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Disney never realized the biggest key to Frozen’s success: two female leads

What’s better than one princess? Two!

Anna and Elsa holding hands at the end of Frozen, after Anna’s act of true love saves the day Image: Disney

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Petrana Radulovic is an entertainment reporter specializing in animation, fandom culture, theme parks, Disney, and young adult fantasy franchises.

It’s been 10 years since Frozen ignited Disney’s modern revival era and got “Let it Go” permanently stuck in millions of heads. But even after a decade, it seems that Disney has never really figured out what made Frozen and its sequel such a cultural phenomenon. Was it the infectious music? The villainous twist? The magical powers? The subversion of “true love”? Subsequent Disney animated films have tried to replicate these elements, but none of them have really achieved the sheer magnitude of Frozen’s impact on culture, let alone its $1.3 billion box office success (or the sequel’s $1.4 billion).

So what was it?

Frozen’s magic is owed to one incredibly simple choice. One that’s missing from previous Disney movies, and one that the studio still hasn’t quite figured out: Frozen starred two female heroes.

Not just two female characters, but two female leads whose relationship was key to the plot and who both had equal development in the story, even if they weren’t on screen together most of the time. No Disney movie before Frozen had hit that mark, and very few afterwards have even attempted, let alone managed, to get it right. It’s no surprise that the generation of young girls who grew up with the Disney Princess brand naturally sparked to a movie with two female heroes, and I’m firmly convinced that’s what turned Frozen into the cultural behemoth that it is.

As it turns out, young girls really just want to see girls interacting on screen together. Disney, take notes.

Disney has always been clueless about Princesses

Ariel the mermaid smirks at a rather nervous-looking Sebastian the crab in Disney’s animated 1989 feature The Little Mermaid Image: Walt Disney Animation Studios

The Disney Princess brand is huge. It’s one of the first things many people associate with Disney, even if they haven’t watched one of the movies since childhood. But for whatever reason, Disney has long missed the mark on the appeal of the princesses and how young girls actually engage with them beyond the movies they star in.

The biggest, most obvious example is that until very recently the Disney Princesses were not allowed to interact with one another (not even make eye contact!) in official merchandise, in order to “ensure the sanctity” of each of their stories. In my professional opinion, this was an incredibly stupid marketing decision.

The target audience of the Disney Princess brand — namely elementary-school aged girls and younger — love to play with each other. No matter how much the official marketing kept the Princesses isolated from one another, games of pretend, be it with dolls, costumes, or pure imagination, did not. Five-year-olds don’t care about brand sanctity; they just want Ariel, Moana, and Belle to be best friends and save the day from Ursula. The Disney Princess brand, whether intended or not, encouraged this idea of female camaraderie, even if all the official media surrounding it didn’t give any material to support that.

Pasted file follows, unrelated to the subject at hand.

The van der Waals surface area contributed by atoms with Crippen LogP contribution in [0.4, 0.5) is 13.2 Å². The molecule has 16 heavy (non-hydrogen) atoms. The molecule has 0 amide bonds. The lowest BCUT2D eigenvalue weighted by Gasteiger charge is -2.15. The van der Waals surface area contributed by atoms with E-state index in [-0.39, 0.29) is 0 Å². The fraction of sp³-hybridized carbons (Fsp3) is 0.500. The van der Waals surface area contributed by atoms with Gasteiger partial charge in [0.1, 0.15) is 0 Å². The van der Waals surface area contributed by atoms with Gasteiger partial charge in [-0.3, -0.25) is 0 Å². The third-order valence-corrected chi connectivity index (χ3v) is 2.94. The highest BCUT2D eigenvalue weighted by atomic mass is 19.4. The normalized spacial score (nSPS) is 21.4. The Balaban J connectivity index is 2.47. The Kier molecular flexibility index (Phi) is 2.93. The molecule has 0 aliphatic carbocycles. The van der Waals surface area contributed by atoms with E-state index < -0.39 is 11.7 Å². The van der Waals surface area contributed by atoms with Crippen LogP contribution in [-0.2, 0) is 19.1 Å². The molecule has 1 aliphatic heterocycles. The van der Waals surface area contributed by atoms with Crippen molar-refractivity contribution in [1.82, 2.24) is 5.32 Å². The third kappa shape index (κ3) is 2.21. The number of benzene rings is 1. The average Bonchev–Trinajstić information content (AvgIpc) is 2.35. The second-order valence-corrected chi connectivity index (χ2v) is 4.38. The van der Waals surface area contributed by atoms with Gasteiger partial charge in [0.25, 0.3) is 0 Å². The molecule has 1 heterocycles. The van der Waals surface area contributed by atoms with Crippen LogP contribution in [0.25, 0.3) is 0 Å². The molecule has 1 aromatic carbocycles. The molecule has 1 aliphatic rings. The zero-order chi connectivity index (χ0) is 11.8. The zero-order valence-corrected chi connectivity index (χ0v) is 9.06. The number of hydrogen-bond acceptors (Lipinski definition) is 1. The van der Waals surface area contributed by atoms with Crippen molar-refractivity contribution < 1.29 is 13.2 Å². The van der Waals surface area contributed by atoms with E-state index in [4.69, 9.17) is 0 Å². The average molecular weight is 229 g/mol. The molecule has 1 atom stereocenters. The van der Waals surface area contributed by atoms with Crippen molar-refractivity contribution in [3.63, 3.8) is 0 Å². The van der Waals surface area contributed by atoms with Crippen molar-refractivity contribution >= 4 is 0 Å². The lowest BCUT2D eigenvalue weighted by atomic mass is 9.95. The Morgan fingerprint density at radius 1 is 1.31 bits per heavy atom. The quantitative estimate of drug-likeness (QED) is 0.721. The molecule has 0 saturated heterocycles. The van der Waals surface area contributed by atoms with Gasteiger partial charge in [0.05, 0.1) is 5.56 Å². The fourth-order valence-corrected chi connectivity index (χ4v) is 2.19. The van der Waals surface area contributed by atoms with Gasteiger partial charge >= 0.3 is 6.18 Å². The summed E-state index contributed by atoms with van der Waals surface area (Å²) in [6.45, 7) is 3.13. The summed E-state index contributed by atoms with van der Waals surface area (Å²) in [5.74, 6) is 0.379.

Tiana, a Black woman in a tiara, silver gown, and white opera gloves, clasps her hands together and smiles at a frog next to her in Disney’s The Princess and the Frog Image: Walt Disney Animation Studios

Enter Frozen. While Anna and Elsa are not official Disney Princesses (their franchise became so successful that Disney decided to keep them in a separate brand), they definitely fit the typical Disney Princess benchmarks by being conventionally attractive, young adult female protagonists. So already, they appealed to the Disney Princess audience. The fact that Frozen was entirely about their relationship finally checked off a box that Disney had been missing for literal decades, and young girls ate it up. Girls love watching girls be friends on screen, and so much childhood media tailored to girls — My Little Pony, the Barbie animated movies, Sailor Moon, among others — is focused on this idea.

But there’s a big caveat: while cartoons and TV shows are chock full of girls being friends, these relationships rarely, if ever, translates to the big screen. Frozen was the first Disney theatrical movie that recognized the importance of female friendships. The Disney Princess brand may be all about girl power, but before Frozen, it was never about girls being powerful together.

Wait, surely other Disney movies before Frozen had two female main characters?

Young Elsa and Anna playing together Image: Disney

This is where I adjust my Disney fanatic glasses and say: Well, actuallyno. The Disney canon is remarkably bereft of movies starring two girls with a meaningful relationship to one another, a fact I realized in high school when trying to plan a Disneybound with my best friend. Now, I’m not talking about female characters who are mentor figures like the fairies in Sleeping Beauty, parents like Mulan’s mom and grandma, or female villains like Cinderella’s stepmother and stepsisters. I’m talking about female characters who are on the same footing, take up roughly the same amount of the story, and, most importantly, have a strong bond with one another.